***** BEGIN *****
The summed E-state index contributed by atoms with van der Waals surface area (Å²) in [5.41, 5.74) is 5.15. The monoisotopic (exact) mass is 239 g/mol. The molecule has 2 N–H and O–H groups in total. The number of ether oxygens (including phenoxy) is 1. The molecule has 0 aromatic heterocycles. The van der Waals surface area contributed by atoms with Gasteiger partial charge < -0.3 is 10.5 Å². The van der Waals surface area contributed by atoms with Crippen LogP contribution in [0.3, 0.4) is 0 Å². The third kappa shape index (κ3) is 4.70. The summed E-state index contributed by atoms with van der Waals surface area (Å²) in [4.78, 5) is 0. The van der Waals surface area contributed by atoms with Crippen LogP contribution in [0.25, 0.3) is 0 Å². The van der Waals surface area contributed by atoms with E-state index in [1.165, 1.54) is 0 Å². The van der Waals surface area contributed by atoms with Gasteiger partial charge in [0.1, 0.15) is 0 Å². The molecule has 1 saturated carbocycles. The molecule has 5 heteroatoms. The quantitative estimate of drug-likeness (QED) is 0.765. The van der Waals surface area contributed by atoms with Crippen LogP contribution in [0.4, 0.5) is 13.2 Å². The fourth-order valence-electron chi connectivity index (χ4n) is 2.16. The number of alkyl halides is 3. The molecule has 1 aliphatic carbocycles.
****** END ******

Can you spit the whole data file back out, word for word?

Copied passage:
The summed E-state index contributed by atoms with van der Waals surface area (Å²) in [5.41, 5.74) is 5.15. The monoisotopic (exact) mass is 239 g/mol. The molecule has 2 N–H and O–H groups in total. The number of ether oxygens (including phenoxy) is 1. The molecule has 0 aromatic heterocycles. The van der Waals surface area contributed by atoms with Gasteiger partial charge < -0.3 is 10.5 Å². The van der Waals surface area contributed by atoms with Crippen LogP contribution in [0.3, 0.4) is 0 Å². The third kappa shape index (κ3) is 4.70. The summed E-state index contributed by atoms with van der Waals surface area (Å²) in [4.78, 5) is 0. The van der Waals surface area contributed by atoms with Crippen LogP contribution in [0.25, 0.3) is 0 Å². The van der Waals surface area contributed by atoms with E-state index in [1.165, 1.54) is 0 Å². The van der Waals surface area contributed by atoms with Gasteiger partial charge in [0.1, 0.15) is 0 Å². The molecule has 1 saturated carbocycles. The molecule has 5 heteroatoms. The quantitative estimate of drug-likeness (QED) is 0.765. The van der Waals surface area contributed by atoms with Crippen LogP contribution in [0.4, 0.5) is 13.2 Å². The fourth-order valence-electron chi connectivity index (χ4n) is 2.16. The number of alkyl halides is 3. The molecule has 1 aliphatic carbocycles.